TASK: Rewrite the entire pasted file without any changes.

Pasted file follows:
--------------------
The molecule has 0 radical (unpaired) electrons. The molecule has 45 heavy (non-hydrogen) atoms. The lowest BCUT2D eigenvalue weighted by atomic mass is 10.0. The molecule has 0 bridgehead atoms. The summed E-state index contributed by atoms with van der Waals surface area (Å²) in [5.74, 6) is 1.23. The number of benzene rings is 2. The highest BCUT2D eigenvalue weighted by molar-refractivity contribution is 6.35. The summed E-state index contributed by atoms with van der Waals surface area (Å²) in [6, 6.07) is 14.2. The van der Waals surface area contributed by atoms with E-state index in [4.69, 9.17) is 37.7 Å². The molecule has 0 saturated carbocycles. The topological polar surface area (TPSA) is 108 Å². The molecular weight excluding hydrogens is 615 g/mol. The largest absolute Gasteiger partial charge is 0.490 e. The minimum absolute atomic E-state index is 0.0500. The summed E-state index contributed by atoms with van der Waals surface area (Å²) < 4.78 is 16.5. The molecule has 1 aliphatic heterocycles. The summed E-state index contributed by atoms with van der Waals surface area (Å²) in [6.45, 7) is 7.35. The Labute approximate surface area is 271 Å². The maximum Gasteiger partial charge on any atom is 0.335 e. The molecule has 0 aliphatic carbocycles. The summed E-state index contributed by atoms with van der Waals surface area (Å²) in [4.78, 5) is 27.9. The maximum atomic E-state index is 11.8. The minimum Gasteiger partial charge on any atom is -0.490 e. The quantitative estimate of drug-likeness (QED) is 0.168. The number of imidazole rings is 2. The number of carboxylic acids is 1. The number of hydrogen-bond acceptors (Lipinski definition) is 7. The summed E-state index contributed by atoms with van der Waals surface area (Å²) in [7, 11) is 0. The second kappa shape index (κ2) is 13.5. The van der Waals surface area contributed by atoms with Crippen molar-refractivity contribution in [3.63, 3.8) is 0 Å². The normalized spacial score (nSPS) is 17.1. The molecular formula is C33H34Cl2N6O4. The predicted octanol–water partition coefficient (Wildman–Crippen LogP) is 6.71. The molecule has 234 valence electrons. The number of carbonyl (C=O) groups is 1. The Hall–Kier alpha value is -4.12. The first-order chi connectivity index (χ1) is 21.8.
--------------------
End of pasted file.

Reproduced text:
The molecule has 0 radical (unpaired) electrons. The molecule has 45 heavy (non-hydrogen) atoms. The lowest BCUT2D eigenvalue weighted by atomic mass is 10.0. The molecule has 0 bridgehead atoms. The summed E-state index contributed by atoms with van der Waals surface area (Å²) in [5.74, 6) is 1.23. The number of benzene rings is 2. The highest BCUT2D eigenvalue weighted by molar-refractivity contribution is 6.35. The summed E-state index contributed by atoms with van der Waals surface area (Å²) in [6, 6.07) is 14.2. The van der Waals surface area contributed by atoms with E-state index in [4.69, 9.17) is 37.7 Å². The molecule has 0 saturated carbocycles. The topological polar surface area (TPSA) is 108 Å². The molecular weight excluding hydrogens is 615 g/mol. The largest absolute Gasteiger partial charge is 0.490 e. The minimum absolute atomic E-state index is 0.0500. The summed E-state index contributed by atoms with van der Waals surface area (Å²) < 4.78 is 16.5. The molecule has 1 aliphatic heterocycles. The summed E-state index contributed by atoms with van der Waals surface area (Å²) in [6.45, 7) is 7.35. The Labute approximate surface area is 271 Å². The maximum Gasteiger partial charge on any atom is 0.335 e. The molecule has 0 aliphatic carbocycles. The summed E-state index contributed by atoms with van der Waals surface area (Å²) in [4.78, 5) is 27.9. The maximum atomic E-state index is 11.8. The minimum Gasteiger partial charge on any atom is -0.490 e. The quantitative estimate of drug-likeness (QED) is 0.168. The number of imidazole rings is 2. The number of carboxylic acids is 1. The number of hydrogen-bond acceptors (Lipinski definition) is 7. The summed E-state index contributed by atoms with van der Waals surface area (Å²) in [7, 11) is 0. The second kappa shape index (κ2) is 13.5. The van der Waals surface area contributed by atoms with Crippen molar-refractivity contribution in [3.63, 3.8) is 0 Å². The normalized spacial score (nSPS) is 17.1. The molecular formula is C33H34Cl2N6O4. The predicted octanol–water partition coefficient (Wildman–Crippen LogP) is 6.71. The molecule has 234 valence electrons. The number of carbonyl (C=O) groups is 1. The Hall–Kier alpha value is -4.12. The first-order chi connectivity index (χ1) is 21.8.